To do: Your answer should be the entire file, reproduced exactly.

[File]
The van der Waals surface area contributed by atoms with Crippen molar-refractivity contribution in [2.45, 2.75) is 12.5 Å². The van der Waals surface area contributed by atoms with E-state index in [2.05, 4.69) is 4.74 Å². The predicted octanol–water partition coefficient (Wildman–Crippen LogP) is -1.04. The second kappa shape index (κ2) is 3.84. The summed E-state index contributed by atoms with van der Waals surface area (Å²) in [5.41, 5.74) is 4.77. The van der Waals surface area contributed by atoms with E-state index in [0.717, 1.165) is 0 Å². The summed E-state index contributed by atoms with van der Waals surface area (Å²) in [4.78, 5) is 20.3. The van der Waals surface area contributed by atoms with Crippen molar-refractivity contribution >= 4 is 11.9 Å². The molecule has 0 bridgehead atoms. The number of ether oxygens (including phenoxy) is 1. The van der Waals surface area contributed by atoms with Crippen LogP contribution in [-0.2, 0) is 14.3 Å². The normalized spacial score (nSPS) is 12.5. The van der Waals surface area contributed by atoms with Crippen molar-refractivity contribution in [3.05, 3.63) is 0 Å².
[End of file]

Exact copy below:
The van der Waals surface area contributed by atoms with Crippen molar-refractivity contribution in [2.45, 2.75) is 12.5 Å². The van der Waals surface area contributed by atoms with E-state index in [2.05, 4.69) is 4.74 Å². The predicted octanol–water partition coefficient (Wildman–Crippen LogP) is -1.04. The second kappa shape index (κ2) is 3.84. The summed E-state index contributed by atoms with van der Waals surface area (Å²) in [5.41, 5.74) is 4.77. The van der Waals surface area contributed by atoms with E-state index in [0.717, 1.165) is 0 Å². The summed E-state index contributed by atoms with van der Waals surface area (Å²) in [4.78, 5) is 20.3. The van der Waals surface area contributed by atoms with Crippen molar-refractivity contribution >= 4 is 11.9 Å². The molecule has 0 bridgehead atoms. The number of ether oxygens (including phenoxy) is 1. The van der Waals surface area contributed by atoms with Crippen LogP contribution in [-0.2, 0) is 14.3 Å². The normalized spacial score (nSPS) is 12.5. The van der Waals surface area contributed by atoms with Crippen molar-refractivity contribution in [3.05, 3.63) is 0 Å².